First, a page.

Otl Aicher Olympics Designs

28 – Susan Kare

You might not recognize the name, but you certainly recognize her work. She is the designer behind many of the original Apple’s Mac interface elements like the trash, paint bucket, lasso, floppy disk, etc that were the base for much of the designs we’re familiar with today. She is also behind the typefaces Geneva and Monaco.

Susan Kare Icons

29 – Alex Center

The mind behind several ad campaigns for Coca-Cola, Vitamin Water, and Smartwater. He eventually founded his own design company CENTER which focuses on packaging design. 

Alex Center Ad Design

30 – Carolyn Davidson

When the founder of Nike approached Davidson, he asked for a logo that can represent movement. The result was the ever-memorable and iconic Nike checkmark, which she was paid $35 for. After Nike went public, she was compensated the difference in 500 shares of stocks. 

Carolyn Davidson Nike Logo

31 – George Lois

Over his 10 years at Esquire magazine, George Lois challenged the status quo with his memorable, and occasionally controversial, magazine covers. His 1968 Muhammed Ali cover, for example, depicted the boxer with arrows through him to evoke themes of martyrdom for his identity and beliefs.

George Lois Esquire Covers

32 – Jonathan Barnbrook

Barnbrook designed influential and contemporary typefaces such as Bastard and Tourette. Later on, he became David Bowie’s go-to designer in his later career, designing album covers for Heather, The Next Day, and Black Star.

Jonathan Barnbrook Design and Fonts

33 – Lauren Hom

Creating works for Google and Starbucks, Lauren Hom’s career in graphic design was initially unplanned, but her whimsical and intricate typography gave her work a shareable quality that brands strive for.

Lauren Hom Graphic Design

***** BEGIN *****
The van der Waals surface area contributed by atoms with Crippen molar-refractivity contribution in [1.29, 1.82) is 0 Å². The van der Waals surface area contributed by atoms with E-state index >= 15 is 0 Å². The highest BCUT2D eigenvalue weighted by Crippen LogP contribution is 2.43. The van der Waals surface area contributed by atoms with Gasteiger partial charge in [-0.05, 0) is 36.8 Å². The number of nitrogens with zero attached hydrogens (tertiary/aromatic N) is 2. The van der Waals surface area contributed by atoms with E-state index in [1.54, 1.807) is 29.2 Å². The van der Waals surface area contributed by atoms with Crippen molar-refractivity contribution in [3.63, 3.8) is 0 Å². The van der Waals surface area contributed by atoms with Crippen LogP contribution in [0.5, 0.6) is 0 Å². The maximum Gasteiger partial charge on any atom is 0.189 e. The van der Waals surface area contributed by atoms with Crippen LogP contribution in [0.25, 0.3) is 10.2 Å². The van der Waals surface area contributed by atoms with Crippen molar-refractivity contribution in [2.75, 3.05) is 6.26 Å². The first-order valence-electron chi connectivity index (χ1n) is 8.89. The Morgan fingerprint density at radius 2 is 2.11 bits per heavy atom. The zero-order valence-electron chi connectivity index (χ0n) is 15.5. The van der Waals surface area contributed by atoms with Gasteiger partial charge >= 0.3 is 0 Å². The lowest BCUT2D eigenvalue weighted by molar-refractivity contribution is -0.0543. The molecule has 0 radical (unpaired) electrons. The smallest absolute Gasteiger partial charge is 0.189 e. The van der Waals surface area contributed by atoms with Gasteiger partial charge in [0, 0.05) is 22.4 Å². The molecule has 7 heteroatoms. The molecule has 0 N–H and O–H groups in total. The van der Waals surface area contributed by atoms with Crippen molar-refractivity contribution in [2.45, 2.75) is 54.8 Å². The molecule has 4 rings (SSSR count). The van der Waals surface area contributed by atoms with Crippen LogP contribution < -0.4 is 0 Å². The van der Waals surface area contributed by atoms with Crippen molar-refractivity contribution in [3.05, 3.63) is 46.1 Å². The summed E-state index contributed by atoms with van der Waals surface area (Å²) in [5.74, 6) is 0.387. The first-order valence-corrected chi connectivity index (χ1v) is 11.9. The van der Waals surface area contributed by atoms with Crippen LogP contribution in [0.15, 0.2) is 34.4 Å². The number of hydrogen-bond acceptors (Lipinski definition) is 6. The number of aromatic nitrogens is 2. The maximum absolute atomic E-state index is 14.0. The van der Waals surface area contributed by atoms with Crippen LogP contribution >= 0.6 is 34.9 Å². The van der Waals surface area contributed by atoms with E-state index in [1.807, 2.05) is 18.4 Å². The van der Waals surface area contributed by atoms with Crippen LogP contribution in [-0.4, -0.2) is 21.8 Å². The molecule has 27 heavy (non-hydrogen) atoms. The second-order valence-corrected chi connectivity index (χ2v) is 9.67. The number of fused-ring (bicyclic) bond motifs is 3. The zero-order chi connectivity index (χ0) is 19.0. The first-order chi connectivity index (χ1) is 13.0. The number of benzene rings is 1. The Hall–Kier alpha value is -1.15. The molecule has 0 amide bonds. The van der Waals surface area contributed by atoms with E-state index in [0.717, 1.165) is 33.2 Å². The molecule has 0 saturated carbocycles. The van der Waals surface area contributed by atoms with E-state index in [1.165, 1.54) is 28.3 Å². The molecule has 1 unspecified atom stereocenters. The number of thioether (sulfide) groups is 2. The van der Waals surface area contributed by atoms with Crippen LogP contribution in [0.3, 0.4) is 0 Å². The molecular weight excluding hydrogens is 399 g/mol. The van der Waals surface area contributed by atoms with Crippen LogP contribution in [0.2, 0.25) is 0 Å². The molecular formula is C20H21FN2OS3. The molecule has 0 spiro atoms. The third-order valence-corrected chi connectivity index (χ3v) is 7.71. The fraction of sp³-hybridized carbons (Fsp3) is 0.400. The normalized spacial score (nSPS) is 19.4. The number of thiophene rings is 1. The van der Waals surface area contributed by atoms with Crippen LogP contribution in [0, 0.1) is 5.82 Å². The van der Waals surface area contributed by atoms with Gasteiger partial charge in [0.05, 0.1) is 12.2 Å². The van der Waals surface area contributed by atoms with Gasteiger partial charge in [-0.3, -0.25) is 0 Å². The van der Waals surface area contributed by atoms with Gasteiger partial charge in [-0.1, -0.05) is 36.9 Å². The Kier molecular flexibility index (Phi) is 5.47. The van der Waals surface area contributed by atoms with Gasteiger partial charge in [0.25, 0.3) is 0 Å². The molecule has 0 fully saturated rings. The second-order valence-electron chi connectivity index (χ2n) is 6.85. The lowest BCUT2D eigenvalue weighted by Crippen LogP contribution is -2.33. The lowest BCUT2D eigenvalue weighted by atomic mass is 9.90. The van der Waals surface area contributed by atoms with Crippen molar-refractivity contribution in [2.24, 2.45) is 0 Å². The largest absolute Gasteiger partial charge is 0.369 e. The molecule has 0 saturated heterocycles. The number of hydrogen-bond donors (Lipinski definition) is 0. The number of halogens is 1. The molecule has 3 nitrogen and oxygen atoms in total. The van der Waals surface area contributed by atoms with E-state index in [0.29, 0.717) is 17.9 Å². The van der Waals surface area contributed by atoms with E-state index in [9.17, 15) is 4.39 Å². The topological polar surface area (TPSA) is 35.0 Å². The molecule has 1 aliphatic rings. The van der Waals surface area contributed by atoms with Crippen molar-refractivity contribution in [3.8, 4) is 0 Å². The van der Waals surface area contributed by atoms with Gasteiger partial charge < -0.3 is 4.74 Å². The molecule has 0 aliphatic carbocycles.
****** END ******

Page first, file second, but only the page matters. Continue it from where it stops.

34 – Leta Sobierajski

This designer is an eclectic in every sense of the word. Working with photography, art, graphic design, and fashion and working across disciplines, her quirky and colorful style has been useful for her wide range of clients from Tate Britain and Gucci.

Leta Sobierajski Graphic Design

35 – Lindon Leader

His FedEx logo solidified him as a leader in graphic design, his subtly and cleverness made the logo the icon that it is. Alongside FedEx, he also designed assets for Hawaiian Airlines, DoubleTree Hotels, and CIGNA.

Lindon Leader Logos

36 – Luke Choice

Hailing from Australia, Choice borrows from comic books and cartoons to create art that tells effective stories through visual design. His dreamy and colorful style can be seen in his work for Samsung and Adobe Max.

Luke Choice Graphic Design

37 – Abram Games

Games was a WII artist who created hundreds of political poster designs. Following his motto of “maximum meaning, maximum means,” his style is simple and direct to highlight core messages.

Abram Games Poster

38 – Alexey Brodovich

His interdisciplinary and experimental approach to design during his term as an art director at Harper’s Bazaar made him an instrumental graphic designer. Constantly playing with trends, his modern and stylish taste informed his work in textiles, posters, magazine layouts, illustrations, and more.

Alexey Brodovich Magazine Spread Design

39 – Alvin Lustig

Lustig’s approach suggested that instead of representing the content of the book, a cover should convey the tone and style. This approach to book cover design was an original method that has now become standard practice.

Alvin Lustig Book Covers

40 – Armin Hofman

A pioneer in Swiss design, Hofman’s clean and powerful designs represent the Swiss movement’s core ideals. He aimed for effective design with a meaningful purpose to create something timeless.

Armin Hofman Graphic Design

41 – Cipe Pineles

Cipe Pineles’ career is full of firsts, she was the first female designer member of the Art Director’s Club in New York, the female art director for a magazine, and the first designer to hire fine artists to create mass-market covers. Her work is featured all across different magazines including Vogue, Seventeen, and Glamour.

Cipe Pineles Vogue Magazine Cover